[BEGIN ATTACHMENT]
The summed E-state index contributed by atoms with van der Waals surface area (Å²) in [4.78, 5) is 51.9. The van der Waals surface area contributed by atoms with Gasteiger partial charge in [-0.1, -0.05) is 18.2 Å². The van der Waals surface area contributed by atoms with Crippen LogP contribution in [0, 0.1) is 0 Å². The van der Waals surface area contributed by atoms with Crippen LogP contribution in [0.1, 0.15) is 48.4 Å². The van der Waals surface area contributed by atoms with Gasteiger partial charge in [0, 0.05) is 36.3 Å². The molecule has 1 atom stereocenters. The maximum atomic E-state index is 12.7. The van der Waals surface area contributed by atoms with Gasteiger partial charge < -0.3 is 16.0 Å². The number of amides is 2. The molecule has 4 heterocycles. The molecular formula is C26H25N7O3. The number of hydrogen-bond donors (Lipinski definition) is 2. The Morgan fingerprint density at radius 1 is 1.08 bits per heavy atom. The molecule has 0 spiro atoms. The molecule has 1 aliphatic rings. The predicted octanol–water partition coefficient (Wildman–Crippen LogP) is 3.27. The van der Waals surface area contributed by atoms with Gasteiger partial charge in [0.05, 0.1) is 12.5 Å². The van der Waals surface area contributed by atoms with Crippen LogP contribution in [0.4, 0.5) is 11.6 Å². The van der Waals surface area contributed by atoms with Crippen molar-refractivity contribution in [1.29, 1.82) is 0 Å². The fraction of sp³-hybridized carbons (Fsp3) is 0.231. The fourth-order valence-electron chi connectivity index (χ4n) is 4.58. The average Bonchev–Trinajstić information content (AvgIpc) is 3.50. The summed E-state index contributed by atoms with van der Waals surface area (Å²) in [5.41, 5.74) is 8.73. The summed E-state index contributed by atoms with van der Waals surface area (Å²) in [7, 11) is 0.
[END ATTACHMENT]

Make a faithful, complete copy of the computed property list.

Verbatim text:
The summed E-state index contributed by atoms with van der Waals surface area (Å²) in [4.78, 5) is 51.9. The van der Waals surface area contributed by atoms with Gasteiger partial charge in [-0.1, -0.05) is 18.2 Å². The van der Waals surface area contributed by atoms with Crippen LogP contribution in [0, 0.1) is 0 Å². The van der Waals surface area contributed by atoms with Crippen LogP contribution in [0.1, 0.15) is 48.4 Å². The van der Waals surface area contributed by atoms with Gasteiger partial charge in [0, 0.05) is 36.3 Å². The molecule has 1 atom stereocenters. The maximum atomic E-state index is 12.7. The van der Waals surface area contributed by atoms with Gasteiger partial charge < -0.3 is 16.0 Å². The number of amides is 2. The molecule has 4 heterocycles. The molecular formula is C26H25N7O3. The number of hydrogen-bond donors (Lipinski definition) is 2. The Morgan fingerprint density at radius 1 is 1.08 bits per heavy atom. The molecule has 0 spiro atoms. The molecule has 1 aliphatic rings. The predicted octanol–water partition coefficient (Wildman–Crippen LogP) is 3.27. The van der Waals surface area contributed by atoms with Gasteiger partial charge in [0.05, 0.1) is 12.5 Å². The van der Waals surface area contributed by atoms with Crippen LogP contribution in [0.4, 0.5) is 11.6 Å². The van der Waals surface area contributed by atoms with Crippen molar-refractivity contribution in [1.29, 1.82) is 0 Å². The fraction of sp³-hybridized carbons (Fsp3) is 0.231. The fourth-order valence-electron chi connectivity index (χ4n) is 4.58. The average Bonchev–Trinajstić information content (AvgIpc) is 3.50. The summed E-state index contributed by atoms with van der Waals surface area (Å²) in [5.41, 5.74) is 8.73. The summed E-state index contributed by atoms with van der Waals surface area (Å²) in [7, 11) is 0.